posted on Oct, 19 2004 @ 11:59 AM
The Bill for Open Access to publicly funded research failed to clear the Senate. Now, the NIH has bypassed the need for new legislation simply by
adding a new clause to the standard agreement for grants and contracts - and making Open Access a condition for getting government funding through the
NIH. No legislation is required.
"One interesting aspect of the NIH development, though Congress pressed for the move - the NIH did not require statutory action to implement the
policy, just a change in the boilerplate conditions of grants and contracts. This means other major federal research and development funding agencies
could also establish open access policies without bothering Congress."
Please visit the link provided for the complete story.
Medical and scientific research paid for with taxpayers money is privately owned by drug companies and other corporations. The public has no rights to
access this research, nor do scientists and students. Limited access to publicly funded research is available at the discretion of the companies and
corporations, for a price. The world wide Open Access movement is changing this situation, and demanding Open Access to research funded with taxpayers
money. In the USA, the National Institutes of Health developed an Open Access plan under Bill HR5006 - it was passed by Congress on 9/9/04 and by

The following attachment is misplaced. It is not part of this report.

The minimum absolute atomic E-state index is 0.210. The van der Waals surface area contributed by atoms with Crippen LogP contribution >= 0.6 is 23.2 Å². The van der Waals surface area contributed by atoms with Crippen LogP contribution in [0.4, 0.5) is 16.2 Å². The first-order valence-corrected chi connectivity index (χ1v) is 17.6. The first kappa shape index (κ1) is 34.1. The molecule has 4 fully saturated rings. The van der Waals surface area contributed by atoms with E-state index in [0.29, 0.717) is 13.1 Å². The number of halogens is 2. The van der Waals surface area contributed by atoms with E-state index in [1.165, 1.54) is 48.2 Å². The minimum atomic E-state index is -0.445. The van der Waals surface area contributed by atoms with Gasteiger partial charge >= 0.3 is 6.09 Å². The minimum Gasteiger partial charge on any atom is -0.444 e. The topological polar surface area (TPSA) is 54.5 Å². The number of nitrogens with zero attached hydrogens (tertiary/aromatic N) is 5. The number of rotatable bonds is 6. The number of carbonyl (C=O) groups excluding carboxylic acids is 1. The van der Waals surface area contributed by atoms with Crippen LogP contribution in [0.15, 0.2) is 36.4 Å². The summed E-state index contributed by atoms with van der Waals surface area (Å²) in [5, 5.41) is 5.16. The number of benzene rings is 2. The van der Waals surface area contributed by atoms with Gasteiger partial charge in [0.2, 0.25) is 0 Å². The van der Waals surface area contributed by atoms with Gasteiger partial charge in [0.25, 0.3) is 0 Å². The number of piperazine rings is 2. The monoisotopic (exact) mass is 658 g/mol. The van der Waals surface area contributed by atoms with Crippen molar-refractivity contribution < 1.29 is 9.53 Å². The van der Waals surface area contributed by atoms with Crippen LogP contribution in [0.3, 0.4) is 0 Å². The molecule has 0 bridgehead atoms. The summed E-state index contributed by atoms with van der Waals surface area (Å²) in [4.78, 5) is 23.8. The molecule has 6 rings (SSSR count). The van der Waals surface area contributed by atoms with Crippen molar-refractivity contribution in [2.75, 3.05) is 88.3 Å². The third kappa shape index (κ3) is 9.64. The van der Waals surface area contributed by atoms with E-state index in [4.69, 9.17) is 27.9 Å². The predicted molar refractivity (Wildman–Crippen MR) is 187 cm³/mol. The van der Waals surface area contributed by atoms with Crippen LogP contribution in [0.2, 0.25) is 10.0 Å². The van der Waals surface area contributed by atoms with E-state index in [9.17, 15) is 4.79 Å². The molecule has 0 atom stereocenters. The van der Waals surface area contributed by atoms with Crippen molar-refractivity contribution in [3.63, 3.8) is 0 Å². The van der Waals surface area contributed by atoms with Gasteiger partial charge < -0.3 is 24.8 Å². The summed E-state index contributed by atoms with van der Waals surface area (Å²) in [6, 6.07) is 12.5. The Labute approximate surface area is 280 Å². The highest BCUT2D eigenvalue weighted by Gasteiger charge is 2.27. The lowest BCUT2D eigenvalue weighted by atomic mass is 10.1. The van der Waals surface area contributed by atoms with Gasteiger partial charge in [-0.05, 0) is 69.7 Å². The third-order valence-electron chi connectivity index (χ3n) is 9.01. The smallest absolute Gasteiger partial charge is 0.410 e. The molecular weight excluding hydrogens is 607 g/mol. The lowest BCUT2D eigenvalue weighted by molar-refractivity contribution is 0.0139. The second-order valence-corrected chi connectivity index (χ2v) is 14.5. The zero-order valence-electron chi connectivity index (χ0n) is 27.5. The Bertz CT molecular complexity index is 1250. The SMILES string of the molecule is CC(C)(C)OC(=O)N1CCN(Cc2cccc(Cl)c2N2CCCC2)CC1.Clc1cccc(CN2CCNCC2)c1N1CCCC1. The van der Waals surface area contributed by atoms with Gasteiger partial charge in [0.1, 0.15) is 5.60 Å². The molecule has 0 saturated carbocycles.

Senate Committee as S 2810 on 9/15/04. Then, the Bill was blocked by drug companies and other corporations, and certain members of the Senate.
Open Access to research is important to everyone - because companies can and do hide the negative results of their tests and trials. As a result,
people die or suffer needlessly. Concerned health groups are fighting for their members' rights to be fully informed. In the USA, "the Alliance for
Taxpayer Access, a group of professional associations representing libraries, health researchers, and disease-specific patient advocay groups" was
launched in August 2004 to push the NIH to open access.
Today, the tide turned. It looks like new legislation or a direct order from the President will be required to PREVENT Open Access - or maybe just a
new NIH Director that toes the line and changes the form agreements back to the way they were. Until then, we have Open Access to the research we pay
for through the NIH.
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[edit on 19-10-2004 by Banshee]